Dissertation Defense: Orkhongua Batjargal, "Novel Ultrafast Laser Systems Based on Nonlinear Conversion in Optical Fibers"

    Monday, May 2, 2022 - 3:00pm

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    Password: lasers


    Over the sixty years of their history, lasers have become an important part of the science and technology development. Today, we use lasers for internet communication, material processing, studying nature, medical surgeries and many other daily and advanced technological applications. Ultrafast laser systems are the most advanced pulsed laser systems. They exhibit high peak power that can be delivered over a very short period of time, from a few picoseconds to a few femtoseconds with a broad spectrum and coherent phase profile. As ultrafast laser technology improved, the need for a simpler, more compact and low-cost laser system grew. Ultrafast fiber lasers have been demonstrated to be an excellent candidate to fulfill the most demanding of current and emerging applications. They present the advantages of being compact and relatively low cost when compared to commercially available ultrafast solid state lasers. An all-fiber design also allows the system to be alignment free. In addition, fiber lasers have an excellent beam quality in single-mode operation and do not require active cooling at relatively high power operation. Besides all these advantages, fiber lasers exhibit certain challenges and limitations. This dissertation contributes towards filling the gaps in the development of ultrafast fiber lasers for certain applications such as deep tissue, multiphoton imaging.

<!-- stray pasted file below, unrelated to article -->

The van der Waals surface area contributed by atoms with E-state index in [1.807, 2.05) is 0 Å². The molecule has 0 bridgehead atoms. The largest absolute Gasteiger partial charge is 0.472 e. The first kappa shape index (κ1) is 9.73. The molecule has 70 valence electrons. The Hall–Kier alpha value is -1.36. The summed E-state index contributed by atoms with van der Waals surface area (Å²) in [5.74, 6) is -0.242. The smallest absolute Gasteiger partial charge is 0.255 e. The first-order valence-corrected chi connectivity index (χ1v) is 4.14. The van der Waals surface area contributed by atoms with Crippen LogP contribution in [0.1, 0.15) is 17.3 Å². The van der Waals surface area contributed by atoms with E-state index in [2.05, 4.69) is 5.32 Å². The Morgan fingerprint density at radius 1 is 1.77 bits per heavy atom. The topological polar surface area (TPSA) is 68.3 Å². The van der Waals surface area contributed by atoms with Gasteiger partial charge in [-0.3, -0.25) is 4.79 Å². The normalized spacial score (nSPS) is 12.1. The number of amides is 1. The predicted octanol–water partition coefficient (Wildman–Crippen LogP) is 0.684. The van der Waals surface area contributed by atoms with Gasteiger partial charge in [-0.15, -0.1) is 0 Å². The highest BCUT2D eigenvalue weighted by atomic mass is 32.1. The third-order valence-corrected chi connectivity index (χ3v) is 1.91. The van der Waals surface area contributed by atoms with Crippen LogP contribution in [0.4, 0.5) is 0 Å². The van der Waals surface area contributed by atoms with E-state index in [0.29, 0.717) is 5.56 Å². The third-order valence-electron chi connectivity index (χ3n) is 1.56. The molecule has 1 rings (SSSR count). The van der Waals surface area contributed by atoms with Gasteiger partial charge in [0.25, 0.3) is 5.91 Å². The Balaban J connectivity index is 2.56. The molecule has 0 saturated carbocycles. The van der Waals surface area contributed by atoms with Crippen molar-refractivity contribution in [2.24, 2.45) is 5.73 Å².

Three ultrafast fiber lasers based on nonlinear conversion in single-mode optical fibers are presented in this dissertation: 1) An all-fiber synchronously pumped dissipative soliton Raman laser based on phosphosilicate fiber that produces modelocked pulses at 1240 nm, 2) An all-fiber optical parametric oscillator based on birefringent phase matching in a polarization maintaining fiber that produces modelocked pulses at 1210 nm and 930 nm simultaneously and 3) A broadband 2 micron optical parametric amplifier seeded and pumped by an all-fiber source. The results of their experimental demonstrations, the overview of their intended applications as well as the physics behind these laser systems are explored.